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Police allege Swiss space boss ‘staged' attack that hospitalised him

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Police allege Swiss space boss ‘staged' attack that hospitalised him
Pascal Jaussi. Photo: S3
09:27 CET+01:00
In an extraordinary twist to his tale, Pascal Jaussi, the founder and CEO of a Swiss space technology firm, is accused of staging the supposed attack that left him with serious burns last summer.
On Tuesday Fribourg prosecutor Raphael Bourquin opened criminal proceedings against Jaussi, who ran the recently bankrupted Swiss Space Systems (S3) in Payerne, on charges of misleading police, forgery and arson. 
 
The case relates to the events of August 26th when Jaussi was found seriously injured next to his burned out car in woods at Aumont, in the canton of Fribourg. 
 
In a statement on Tuesday, the prosecutor said Jaussi was found with burns to the thorax and face and injuries to his neck. He was helicoptered to CHUV hospital in Lausanne where he remained for over a week.
 
Jaussi, who had previously reported threats against his company, told police he had seen his attackers that day outside the S3 headquarters and decided to follow them in his car. One of them then got into Jaussi's car and forced him to drive to a forest where they doused him and the car in petrol and set it alight, he said.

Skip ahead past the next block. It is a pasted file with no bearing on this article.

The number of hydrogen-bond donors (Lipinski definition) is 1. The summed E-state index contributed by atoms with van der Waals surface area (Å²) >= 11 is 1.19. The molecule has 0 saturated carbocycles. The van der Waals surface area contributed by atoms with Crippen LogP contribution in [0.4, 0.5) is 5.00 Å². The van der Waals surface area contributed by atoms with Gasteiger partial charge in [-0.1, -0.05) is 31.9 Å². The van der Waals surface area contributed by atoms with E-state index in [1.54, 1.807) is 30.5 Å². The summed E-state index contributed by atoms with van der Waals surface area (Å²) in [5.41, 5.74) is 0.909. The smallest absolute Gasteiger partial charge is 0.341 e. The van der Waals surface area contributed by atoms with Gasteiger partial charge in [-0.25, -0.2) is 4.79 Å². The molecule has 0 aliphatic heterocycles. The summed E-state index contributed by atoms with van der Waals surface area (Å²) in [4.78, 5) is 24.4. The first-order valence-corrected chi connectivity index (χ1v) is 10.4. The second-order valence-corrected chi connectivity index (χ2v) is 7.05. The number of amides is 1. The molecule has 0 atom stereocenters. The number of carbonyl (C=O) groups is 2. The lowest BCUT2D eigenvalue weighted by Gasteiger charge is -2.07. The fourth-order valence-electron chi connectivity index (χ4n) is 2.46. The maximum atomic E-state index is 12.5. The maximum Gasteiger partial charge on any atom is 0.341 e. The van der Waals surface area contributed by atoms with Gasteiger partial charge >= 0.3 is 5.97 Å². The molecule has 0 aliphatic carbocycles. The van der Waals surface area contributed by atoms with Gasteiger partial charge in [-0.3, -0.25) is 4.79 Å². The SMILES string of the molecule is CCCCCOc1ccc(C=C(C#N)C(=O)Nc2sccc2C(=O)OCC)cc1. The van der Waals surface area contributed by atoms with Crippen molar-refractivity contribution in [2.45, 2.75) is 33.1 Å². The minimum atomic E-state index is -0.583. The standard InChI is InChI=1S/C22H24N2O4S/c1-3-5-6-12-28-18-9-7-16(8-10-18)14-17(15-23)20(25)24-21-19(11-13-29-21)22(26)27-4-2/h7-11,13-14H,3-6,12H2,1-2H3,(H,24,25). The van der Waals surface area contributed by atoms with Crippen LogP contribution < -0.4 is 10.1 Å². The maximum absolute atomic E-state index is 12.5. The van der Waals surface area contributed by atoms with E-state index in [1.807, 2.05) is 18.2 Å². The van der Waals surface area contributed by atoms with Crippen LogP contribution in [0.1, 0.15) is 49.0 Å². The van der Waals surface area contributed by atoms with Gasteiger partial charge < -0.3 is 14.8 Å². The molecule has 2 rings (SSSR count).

During the course of the investigation police pursued two lines of enquiry: the first that Jaussi was attacked by unknown persons, and the second that he staged it himself.
 
An examination of the crime scene and Jaussi's mobile phone and car, the conclusions of medical experts and a reconstruction of the fire “suggest it was staged”, said the prosecutor's statement.  
 
Speaking to newspaper 20 Minutes, Bourquin said he didn't think Jaussi intentionally set fire to himself “but I support the theory that in setting fire to his own car to mislead investigators the flames leapt back at Pascal Jaussi and burned him”.
 
However Jaussi “benefits from the presumption of innocence”, added the statement.
 
Contacting 20 Minutes, Jaussi said he contested the claims and had confidence that the investigation would prove him innocent. 
 
His company, S3, which aims to make space more accessible by creating low-cost, reusable satellite launchers, was declared bankrupt in December.
 
It followed a period of financial difficulties and a break-in to the headquarters. 
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